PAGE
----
2. Lack of Sleep: Sleep is essential for the regulation of many hormonal processes, including cortisol secretion. Lack of sleep disrupts the normal rhythm of cortisol production. Typically, cortisol levels decrease during the early phase of sleep and then rise throughout the night, peaking in the early morning. Insufficient sleep can lead to higher and more prolonged levels of cortisol throughout the day, which may contribute to various health issues, such as a weakened immune system, weight gain, and increased risk of chronic diseases.

Who gets higher levels of cortisol?

3. Gender Differences – Women: Research has shown that cortisol responses can vary between men and women. Women may experience different cortisol rhythms, and their levels might be influenced by menstrual cycle phases, pregnancy, and menopause. Additionally, some studies suggest that women might be more sensitive to the effects of stress on cortisol, potentially due to differences in hormone levels, particularly oestrogen, which can modulate the body’s response to stress. However, it’s important to note that individual responses to stress can be highly variable and influenced by a multitude of factors beyond just gender.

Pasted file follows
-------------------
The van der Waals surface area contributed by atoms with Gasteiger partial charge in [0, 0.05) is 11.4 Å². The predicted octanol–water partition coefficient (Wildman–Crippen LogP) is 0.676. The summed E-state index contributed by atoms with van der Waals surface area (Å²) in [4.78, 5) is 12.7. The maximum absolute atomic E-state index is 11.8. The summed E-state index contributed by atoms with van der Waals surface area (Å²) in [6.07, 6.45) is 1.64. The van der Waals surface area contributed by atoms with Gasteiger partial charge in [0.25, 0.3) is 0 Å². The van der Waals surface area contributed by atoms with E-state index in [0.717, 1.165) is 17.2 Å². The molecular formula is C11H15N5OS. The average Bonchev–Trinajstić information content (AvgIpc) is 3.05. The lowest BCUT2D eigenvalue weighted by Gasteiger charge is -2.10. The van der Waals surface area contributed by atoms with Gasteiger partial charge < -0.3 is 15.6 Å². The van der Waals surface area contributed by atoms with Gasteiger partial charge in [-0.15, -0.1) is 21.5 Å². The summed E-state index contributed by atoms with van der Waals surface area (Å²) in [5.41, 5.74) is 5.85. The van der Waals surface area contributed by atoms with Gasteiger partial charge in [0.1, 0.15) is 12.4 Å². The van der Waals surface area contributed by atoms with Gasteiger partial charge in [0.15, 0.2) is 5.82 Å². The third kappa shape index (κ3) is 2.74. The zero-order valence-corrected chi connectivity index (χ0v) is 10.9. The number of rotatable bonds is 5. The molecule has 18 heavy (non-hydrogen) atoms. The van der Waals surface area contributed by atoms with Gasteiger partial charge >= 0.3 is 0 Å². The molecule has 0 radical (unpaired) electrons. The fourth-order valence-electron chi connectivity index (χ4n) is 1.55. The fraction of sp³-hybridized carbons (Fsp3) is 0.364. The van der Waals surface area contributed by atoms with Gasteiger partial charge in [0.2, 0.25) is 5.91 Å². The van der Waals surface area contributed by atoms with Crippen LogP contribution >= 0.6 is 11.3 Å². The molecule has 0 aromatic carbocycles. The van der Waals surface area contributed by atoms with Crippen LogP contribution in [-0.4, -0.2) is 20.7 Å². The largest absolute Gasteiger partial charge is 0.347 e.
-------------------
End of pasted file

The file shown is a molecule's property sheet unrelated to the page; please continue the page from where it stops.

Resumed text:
Signs of high cortisol explained

The signs and consequences of prolonged high cortisol levels, often stemming from chronic stress, are multifaceted and can significantly impact various aspects of health and well-being.

Signs of High CortisolConsequences/Implications
Weight Gain and Metabolic IssuesIncreased appetite leads to weight gain, particularly around the abdomen. Heightened risk of metabolic syndromes such as type 2 diabetes and heart disease.
Elevated Blood PressureConstriction of blood vessels and increased blood volume, resulting in high blood pressure. Increased risk of heart diseases and stroke.
Disrupted Sleep PatternsDisturbance in circadian rhythms causes difficulties in falling and staying asleep. It can lead to insomnia or poor-quality sleep, impacting overall health.
Mood Swings and Emotional InstabilityFluctuations in mood, heightened anxiety, and depression. Can affect personal and professional relationships and overall quality of life.
Muscle WeaknessReduction in muscle mass and strength, leading to physical weakness. May affect mobility and daily functioning.
Skin ChangesThinning of skin, increased bruising, and slower healing of cuts and infections. Visible changes in skin appearance and texture.

How to lower high cortisol levels in 10 steps

Symptoms of high cortisol may include fatigue, increased anxiety, digestive problems, and difficulty in concentrating. Recognising these symptoms is vital in addressing high cortisol levels. Keep reading for ways to reduce cortisol levels naturally.